For the Japanese market the fourth-generation Celica started with the 1S-iSU engine in the ST160 and 4A engine in the AT160. The 4A engine was terminated in August 1987 and the 1S-iLU engine was replaced by the 4S-Fi engine in the ST163 in May 1988. The 3S engine in various twincam forms was introduced in August 1987 in the ST162. The 3S-GTE turbo engine was also introduced at the same time in the all-wheel drive ST165 GT-Four. Two months later, a factory convertible (coded ST162C) was offered with the twincam 3S-FE engine.[8] The vehicle with the 2.0 litre engine was regarded as the top trim level package due to the increased annual road tax so the GT was fully equipped to justify the tax liability.

Non twincam models came in ST and SX trim levels. Models with the 3S-FE economy twincam came in the ZR trim level, including the convertible. Models with the 3S-GELU sports twincam came in GT and GT-R trim levels and lastly the turbo all-wheel drive model came in the GT-Four trim level. A digital instrument panel was offered on the top level GT and GT-R. The notchback two-door coupé bodystyle was not offered as a Celica in Japan; instead this body was sold as the Toyota Corona Coupé, with fixed headlights rather than the Celica's flip-up units.

Australia

 
1987–1989 Toyota Celica 2.0 SX Liftback (ST162, Australia)

The Australian spec Celica ST162 were the base model ST with 3S-FE engine offered as Coupe and Liftback, and the top of the line SX Liftback with higher performance 3S-GE Twincam engine. Rear spoiler and alloy wheels came standard on the SX, which made it the same appearance as the Japanese GT-R or American GT-S. The limited edition SX White Lightning with all white bumpers, side protectors and wheels was offered in 1989. Inside, it featured cruise control (automatic models only) and the same sports seats used in the ST165 GT-Four, but was otherwise identical to the SX.

 

Europe

In most European countries these models were available instead:

Chassis codeModelEnginePowerat
rpm
Nmat
rpm
kg0–100
km/h
Top Speed
kWPSkm/hmph
AT160 1.6 ST 1587 cc 8V 4A-C (Carb) 64 87 5600  136 3600  1005 12.4 s 175 109
AT160 1.6 GT 1587 cc 16V 4A-GE 92 125 6600  142 5000  1060 8.9 s 205 127
ST162 2.0 GT 1998 cc 16V 3S-FE 92 125 5600  169 4400  1460 8.9 s 205 127
ST162 2.0 GT-S 1998 cc 16V 3S-GE 112 152 6400  180 4800  1130 8.6 s 210 130
ST165 2.0 GT-Four 1998 cc 16V 3S-GTE Turbo 142 193 6000  249 3200  1465 7.9 s 220 137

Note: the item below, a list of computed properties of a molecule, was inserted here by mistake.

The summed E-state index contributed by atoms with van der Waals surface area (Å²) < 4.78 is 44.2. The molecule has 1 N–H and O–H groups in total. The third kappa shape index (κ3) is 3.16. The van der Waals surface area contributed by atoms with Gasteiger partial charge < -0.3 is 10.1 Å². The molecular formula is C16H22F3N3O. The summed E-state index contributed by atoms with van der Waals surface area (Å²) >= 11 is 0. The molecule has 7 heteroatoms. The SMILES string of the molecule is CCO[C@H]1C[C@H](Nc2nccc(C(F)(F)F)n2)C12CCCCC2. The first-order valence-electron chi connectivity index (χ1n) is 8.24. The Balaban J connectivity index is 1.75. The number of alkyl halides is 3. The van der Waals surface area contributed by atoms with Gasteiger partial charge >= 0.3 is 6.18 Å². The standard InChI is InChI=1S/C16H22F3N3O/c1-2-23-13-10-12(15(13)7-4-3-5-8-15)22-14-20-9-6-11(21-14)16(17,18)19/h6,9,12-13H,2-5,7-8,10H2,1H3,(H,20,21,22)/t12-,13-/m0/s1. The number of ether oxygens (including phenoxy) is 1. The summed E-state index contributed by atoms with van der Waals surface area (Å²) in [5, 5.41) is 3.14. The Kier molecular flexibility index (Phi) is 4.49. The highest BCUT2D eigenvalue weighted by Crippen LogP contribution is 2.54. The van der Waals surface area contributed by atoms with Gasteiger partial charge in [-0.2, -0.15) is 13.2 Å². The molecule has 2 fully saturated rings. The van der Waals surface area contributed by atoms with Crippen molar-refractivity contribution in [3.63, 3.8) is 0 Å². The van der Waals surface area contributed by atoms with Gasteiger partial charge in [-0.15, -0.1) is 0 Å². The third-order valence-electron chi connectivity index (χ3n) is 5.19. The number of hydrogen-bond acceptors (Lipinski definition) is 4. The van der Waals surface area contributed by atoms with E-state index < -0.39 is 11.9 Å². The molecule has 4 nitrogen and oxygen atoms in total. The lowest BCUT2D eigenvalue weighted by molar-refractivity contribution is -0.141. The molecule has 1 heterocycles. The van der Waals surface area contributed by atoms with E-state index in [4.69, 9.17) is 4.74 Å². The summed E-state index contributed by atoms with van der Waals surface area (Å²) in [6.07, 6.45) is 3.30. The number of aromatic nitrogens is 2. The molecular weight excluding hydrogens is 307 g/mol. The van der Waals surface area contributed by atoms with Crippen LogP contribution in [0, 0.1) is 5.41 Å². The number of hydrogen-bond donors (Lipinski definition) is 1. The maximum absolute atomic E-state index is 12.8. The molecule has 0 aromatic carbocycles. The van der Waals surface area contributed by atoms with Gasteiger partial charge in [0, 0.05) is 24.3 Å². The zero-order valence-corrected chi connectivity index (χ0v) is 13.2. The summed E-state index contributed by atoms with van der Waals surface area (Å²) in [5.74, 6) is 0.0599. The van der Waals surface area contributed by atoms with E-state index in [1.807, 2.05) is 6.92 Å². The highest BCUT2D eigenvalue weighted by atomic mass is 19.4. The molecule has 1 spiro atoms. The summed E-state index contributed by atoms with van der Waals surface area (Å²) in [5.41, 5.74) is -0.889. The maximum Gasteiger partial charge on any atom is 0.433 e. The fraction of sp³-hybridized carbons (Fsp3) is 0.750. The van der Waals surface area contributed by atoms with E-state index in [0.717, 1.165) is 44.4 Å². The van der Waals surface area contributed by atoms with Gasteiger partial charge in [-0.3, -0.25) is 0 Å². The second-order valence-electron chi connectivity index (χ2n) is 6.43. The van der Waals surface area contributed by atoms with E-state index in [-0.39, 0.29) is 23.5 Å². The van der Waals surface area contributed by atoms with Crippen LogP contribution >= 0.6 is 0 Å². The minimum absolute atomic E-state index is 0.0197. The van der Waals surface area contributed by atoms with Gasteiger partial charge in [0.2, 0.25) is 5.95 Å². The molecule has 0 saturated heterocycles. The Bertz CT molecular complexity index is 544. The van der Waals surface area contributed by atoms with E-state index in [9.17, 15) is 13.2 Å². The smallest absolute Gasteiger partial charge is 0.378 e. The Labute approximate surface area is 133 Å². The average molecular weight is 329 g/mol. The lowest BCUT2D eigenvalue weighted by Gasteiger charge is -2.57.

The Convertible or better known as Cabriolet was based on the 2.0 GT. The GT-S was badged 2.0 GT-i 16.

North America[edit]

 
1988 Toyota Celica All-Trac Turbo (ST165, U.S.)

Trims available were the ST coupe or the GT and GT-S that came as a coupe or liftback; with the GT trim available as a soft-top convertible starting in the 1987 model year. The GT-Four was available as a model year 1988, 2 years after the release in Japan. All trims came standard with a tachometer, oil pressure, voltmeter (replaced with a boost meter in the ST165) gauges and a rear window defogger for the interior.

ST: The ST was the most basic form of the T160 chassis. In 1986, the chassis was designated as the ST161. It had the SOHC 8-valve, 2.0 L 2S-E engine from the Camry, producing 97 hp (72 kW) at 4400 rpm and 118 ft-lbs. of torque at 4000 rpm. However this only lasted a year as it was changed over to an all new DOHC engine 3S-FE for the 1987 model year producing 115 hp (86 kW) at 5200 rpm and 124 ft-lbs. of torque at 4400 rpm; and as a result, the chassis designation was changed to ST162. The ST was the lightest T160 chassis at 2455 lbs. with the manual transmission. A 5-speed manual was the only transmission available in 1986, with a 4-speed automatic being optional 1987 onwards, bringing the curb weight to 2522 lbs. Steel wheels were wrapped with 165/80-13 tires. The interior had manual windows and locks, bucket seats and an AM/FM receiver as standard features. Power steering and power brakes were standard, with ventilated discs in the front and drum brakes in the rear to go along with a 4x100 bolt pattern. Cable operated air-conditioning was optional.[11]